In 2006, two important events took place at once: a son was born in the family of Naruhito’s younger brother, who has now become the heir to the throne, and Ben Hills’ book “Princess Masako: Hostage of the Chrysanthemum Throne” was published in the West, which became the subject of discussion both in Japan and for her outside. The first event relieved the princess of the pressure and demands to give birth to a son. Masako gradually began to recover and even appeared at receptions.
The release of the book provoked the most severe criticism and accusations of lies against the author in the Land of the Rising Sun. But abroad, the research of the Australian journalist aroused keen interest. They began to feel sorry for Princess Masako and even called the Japanese Princess Diana, who is forced to endure the dislike of her husband’s parents, obey strict rules and live in accordance with traditions. But no one even remembered that today’s empress had the main thing, the love of her husband, who supported his wife in everything and protected, as best he could, from negative emotions and some excesses against her from her relatives.
Not a victim of circumstance at all
Princess Masako has always had far more privileges than any other girl who entered the imperial family. She was allowed to skip protocol events, and visit her parents without asking permission from the emperor. In addition, she has earned a reputation among Japanese spenders. She felt great relaxing in expensive resorts and indulging herself in buying expensive things.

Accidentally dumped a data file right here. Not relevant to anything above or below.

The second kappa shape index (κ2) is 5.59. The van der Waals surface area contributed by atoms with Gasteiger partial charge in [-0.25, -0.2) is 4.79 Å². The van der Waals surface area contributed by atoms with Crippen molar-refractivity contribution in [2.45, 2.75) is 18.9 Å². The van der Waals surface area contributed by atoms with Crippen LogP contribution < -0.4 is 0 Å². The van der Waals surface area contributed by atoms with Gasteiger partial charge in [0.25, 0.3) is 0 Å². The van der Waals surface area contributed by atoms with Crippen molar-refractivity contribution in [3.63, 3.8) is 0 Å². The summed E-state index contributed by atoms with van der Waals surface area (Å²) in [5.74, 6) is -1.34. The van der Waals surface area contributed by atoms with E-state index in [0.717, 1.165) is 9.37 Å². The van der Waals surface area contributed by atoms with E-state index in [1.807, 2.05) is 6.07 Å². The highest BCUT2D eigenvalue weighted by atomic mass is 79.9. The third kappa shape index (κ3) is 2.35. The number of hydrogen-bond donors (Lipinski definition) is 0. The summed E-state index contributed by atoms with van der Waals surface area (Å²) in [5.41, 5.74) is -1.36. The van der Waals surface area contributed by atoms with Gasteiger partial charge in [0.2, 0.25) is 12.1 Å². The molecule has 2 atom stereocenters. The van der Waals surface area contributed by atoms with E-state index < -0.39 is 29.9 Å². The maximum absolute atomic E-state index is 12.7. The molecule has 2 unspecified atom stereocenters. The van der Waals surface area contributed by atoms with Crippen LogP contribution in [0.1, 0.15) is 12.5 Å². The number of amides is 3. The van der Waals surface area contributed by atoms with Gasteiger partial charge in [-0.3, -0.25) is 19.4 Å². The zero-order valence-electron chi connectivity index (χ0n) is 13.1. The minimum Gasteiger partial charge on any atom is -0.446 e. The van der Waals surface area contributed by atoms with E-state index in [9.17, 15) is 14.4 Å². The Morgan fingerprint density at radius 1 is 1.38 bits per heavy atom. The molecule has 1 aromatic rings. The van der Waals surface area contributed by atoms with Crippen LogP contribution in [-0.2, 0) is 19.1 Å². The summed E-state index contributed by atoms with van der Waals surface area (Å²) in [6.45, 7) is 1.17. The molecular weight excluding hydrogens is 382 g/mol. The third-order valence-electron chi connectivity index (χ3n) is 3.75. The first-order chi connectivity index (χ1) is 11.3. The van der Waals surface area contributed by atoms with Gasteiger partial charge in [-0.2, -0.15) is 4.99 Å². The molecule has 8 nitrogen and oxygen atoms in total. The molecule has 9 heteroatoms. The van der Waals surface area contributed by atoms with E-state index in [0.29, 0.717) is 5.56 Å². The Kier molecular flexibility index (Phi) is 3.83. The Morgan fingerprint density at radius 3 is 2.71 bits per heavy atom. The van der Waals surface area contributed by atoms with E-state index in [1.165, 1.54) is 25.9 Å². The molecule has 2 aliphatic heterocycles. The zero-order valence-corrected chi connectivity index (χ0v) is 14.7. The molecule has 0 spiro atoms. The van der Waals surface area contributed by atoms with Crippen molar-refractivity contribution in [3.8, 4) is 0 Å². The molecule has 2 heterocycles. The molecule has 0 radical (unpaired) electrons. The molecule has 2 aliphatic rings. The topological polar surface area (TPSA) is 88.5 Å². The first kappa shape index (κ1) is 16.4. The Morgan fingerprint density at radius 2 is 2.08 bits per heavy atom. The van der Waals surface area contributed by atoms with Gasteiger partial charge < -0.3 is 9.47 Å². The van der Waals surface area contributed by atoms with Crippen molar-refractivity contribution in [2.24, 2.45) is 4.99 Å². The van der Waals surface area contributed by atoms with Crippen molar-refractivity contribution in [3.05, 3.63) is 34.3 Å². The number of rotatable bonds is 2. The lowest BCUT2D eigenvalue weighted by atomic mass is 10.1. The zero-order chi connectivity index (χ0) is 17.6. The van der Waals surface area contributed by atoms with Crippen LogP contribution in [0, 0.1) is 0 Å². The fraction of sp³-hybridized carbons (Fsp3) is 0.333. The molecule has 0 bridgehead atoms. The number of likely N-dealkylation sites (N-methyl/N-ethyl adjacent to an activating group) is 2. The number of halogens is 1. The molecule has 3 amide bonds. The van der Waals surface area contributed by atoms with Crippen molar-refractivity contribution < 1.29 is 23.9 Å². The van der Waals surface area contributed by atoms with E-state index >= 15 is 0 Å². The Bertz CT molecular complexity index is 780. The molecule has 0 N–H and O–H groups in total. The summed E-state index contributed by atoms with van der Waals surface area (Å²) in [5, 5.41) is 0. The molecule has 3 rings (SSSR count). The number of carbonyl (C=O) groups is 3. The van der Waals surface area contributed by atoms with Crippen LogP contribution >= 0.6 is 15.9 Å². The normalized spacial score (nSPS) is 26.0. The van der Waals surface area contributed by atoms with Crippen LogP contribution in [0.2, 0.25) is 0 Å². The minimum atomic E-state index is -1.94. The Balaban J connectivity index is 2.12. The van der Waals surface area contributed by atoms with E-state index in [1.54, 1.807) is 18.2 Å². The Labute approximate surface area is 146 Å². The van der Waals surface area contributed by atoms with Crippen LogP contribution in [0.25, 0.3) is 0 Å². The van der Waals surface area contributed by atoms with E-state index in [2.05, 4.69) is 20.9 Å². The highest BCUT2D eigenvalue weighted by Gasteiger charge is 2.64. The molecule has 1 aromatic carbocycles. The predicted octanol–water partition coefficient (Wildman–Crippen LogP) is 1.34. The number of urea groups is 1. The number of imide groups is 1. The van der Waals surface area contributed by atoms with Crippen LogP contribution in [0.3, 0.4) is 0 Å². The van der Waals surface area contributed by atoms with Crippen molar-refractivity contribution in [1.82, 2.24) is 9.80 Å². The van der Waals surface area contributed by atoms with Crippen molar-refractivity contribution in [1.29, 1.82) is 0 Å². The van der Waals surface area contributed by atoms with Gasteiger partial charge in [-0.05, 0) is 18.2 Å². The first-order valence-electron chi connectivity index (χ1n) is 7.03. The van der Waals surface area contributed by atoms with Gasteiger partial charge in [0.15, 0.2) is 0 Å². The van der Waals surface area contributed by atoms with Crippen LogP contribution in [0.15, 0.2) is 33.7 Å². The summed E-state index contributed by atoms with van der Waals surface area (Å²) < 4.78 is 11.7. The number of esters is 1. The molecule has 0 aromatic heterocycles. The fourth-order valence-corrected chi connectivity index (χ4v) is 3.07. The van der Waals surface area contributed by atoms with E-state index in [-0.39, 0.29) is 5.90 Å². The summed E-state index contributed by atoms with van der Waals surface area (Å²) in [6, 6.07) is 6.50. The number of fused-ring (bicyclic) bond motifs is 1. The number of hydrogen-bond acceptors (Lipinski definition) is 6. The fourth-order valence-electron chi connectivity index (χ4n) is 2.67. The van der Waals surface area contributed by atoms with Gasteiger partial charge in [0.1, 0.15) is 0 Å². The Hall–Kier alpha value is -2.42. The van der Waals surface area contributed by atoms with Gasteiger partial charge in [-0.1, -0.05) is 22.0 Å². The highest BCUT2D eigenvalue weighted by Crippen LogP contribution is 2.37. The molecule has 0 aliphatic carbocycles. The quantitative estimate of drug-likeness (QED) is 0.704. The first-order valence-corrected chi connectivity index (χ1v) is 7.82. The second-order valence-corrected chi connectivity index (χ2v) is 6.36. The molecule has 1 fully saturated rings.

If we compare Princess Diana and Empress Masako, then the latter never became the favorite of millions, although she clearly had the prerequisites for this. At first, the Japanese treated her favorably, but the more reports of spending and her allegedly difficult position in the imperial family appeared, the less they sympathized with the wife of the crown prince.
For their part, they saw not a hostage of the Chrysanthemum Throne, but a somewhat capricious and often dissatisfied woman who does not seek to bother herself with her duties, and does not particularly like to take care of herself. They noticed the rumpled dress of the princess at one of the receptions, and the addition of a few extra pounds, and Masako’s yellowed teeth. The empress cannot be called an unfortunate victim of circumstances either. After all, she voluntarily agreed to become the prince’s wife, and he undoubtedly loves her still. At one time, the father of Prince Naruhito, Emperor Akihito, married a commoner Shodu Michiko, whom he loved until the end of his days.